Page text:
processing the loaded script with the script interpreter.
9. The method of claim 8 wherein the step of loading further comprises:
imposing an expectation on the received command by requiring one or more input parameters based on the loaded script;
terminating script execution using the script interpreter if input parameters of the received command do not match the one or more required input parameters; and
rolling back any changes associated with script execution to a pre-script execution state if input parameters of the received command do not match.
10. The method of claim 7 and further comprising:
storing a record of the failed command execution in an event log.
11. The method of claim 8 wherein the step of processing comprises:
executing data operations and logical functions according to the loaded script.
12. The method of claim 7 wherein the script interpreter is adapted to enforce a strict command sequence defined by a script related to the received command.
13. The method of claim 12 wherein if the received command matches one of the commands in the set of commands, the method further comprising:
terminating execution of the command or of a script associated with the command if a violation of the strict command sequence is detected.
14. A script processing system for processing disposed on a storage device, the script processing system comprising:
a storage medium;
a read/write mechanism adapted to read and to write data to and from the storage medium;
a set of allowed commands defining a strict set of input command expectations, the set of allowed commands comprising interface commands and internal functions; and
a script interpreter adapted to execute scripts and to enforce the strict set of input command expectations based on the set of allowed commands, the script interpreter adapted to terminate script execution if an input command expectation is violated.
15. The script processing system of claim 14 wherein the script interpreter is adapted to reverse any changes associated with script execution of a terminated script.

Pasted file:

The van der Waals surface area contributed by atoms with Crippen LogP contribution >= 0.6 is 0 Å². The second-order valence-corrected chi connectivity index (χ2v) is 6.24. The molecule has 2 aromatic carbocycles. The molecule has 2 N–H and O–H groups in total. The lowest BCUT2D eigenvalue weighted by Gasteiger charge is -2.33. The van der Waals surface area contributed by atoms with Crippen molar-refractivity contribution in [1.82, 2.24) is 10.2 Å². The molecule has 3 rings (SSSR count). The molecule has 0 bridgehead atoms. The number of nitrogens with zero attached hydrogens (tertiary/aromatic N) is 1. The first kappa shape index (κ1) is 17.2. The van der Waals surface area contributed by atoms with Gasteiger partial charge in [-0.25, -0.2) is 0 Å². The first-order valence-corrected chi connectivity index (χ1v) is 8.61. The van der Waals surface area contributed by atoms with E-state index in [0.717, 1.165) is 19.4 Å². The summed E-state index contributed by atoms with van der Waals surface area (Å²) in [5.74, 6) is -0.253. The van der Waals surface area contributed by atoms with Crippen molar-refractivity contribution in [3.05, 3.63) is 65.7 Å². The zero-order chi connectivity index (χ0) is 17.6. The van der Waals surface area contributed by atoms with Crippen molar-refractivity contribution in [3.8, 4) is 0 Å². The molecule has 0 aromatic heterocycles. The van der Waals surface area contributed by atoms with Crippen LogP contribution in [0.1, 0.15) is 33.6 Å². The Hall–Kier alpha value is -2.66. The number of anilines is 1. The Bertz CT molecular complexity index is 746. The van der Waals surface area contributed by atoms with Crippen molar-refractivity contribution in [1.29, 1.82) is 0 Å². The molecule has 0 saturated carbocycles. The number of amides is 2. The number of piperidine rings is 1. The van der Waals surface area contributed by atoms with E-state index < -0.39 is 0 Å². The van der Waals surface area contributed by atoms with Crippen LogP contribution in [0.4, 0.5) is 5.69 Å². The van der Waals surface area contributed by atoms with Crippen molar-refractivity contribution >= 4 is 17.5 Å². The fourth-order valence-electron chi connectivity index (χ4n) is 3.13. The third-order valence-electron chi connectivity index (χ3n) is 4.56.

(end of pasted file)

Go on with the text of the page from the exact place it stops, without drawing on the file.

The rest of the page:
16. The script processing system of claim 14 wherein the script interpreter comprises:
a script interpreter software application adapted to process scripts within a storage device; and
a microprocessor adapted to load the script interpreter software application and by processing each command of a script against the set of permissible commands;
wherein if a received command does not match one of the set of permissible commands, the script interpreter causes the script to fail.
17. The script processing system of claim 14 wherein the storage medium comprises a data area and one or more security partitions to which access is tightly controlled by a controller within the storage device, wherein the set of allowable commands is stored on the storage medium within at least one of the one or more security partitions.
18. The script processing system of claim 14 wherein the set of allowed claims further comprises:
a subset of commands that execute only within a script environment for enabling logical operations within a script execution.
19. The script processing system of claim 18 wherein the subset of commands comprises a conditional branching command for making a decision based on two or more simultaneous inputs.
20. The script processing system of claim 14 wherein the set of allowed commands comprise commands with known inputs and outputs and performing operations that are known to be deterministic.
Description
CROSS-REFERENCE TO RELATED APPLICATION

None.

FIELD OF THE INVENTION

The present invention relates to scripts that execute on storage devices, and more particularly, to a methodology for controlling execution of scripts or programming language in a microprocessor embedded in the storage device.

BACKGROUND OF THE INVENTION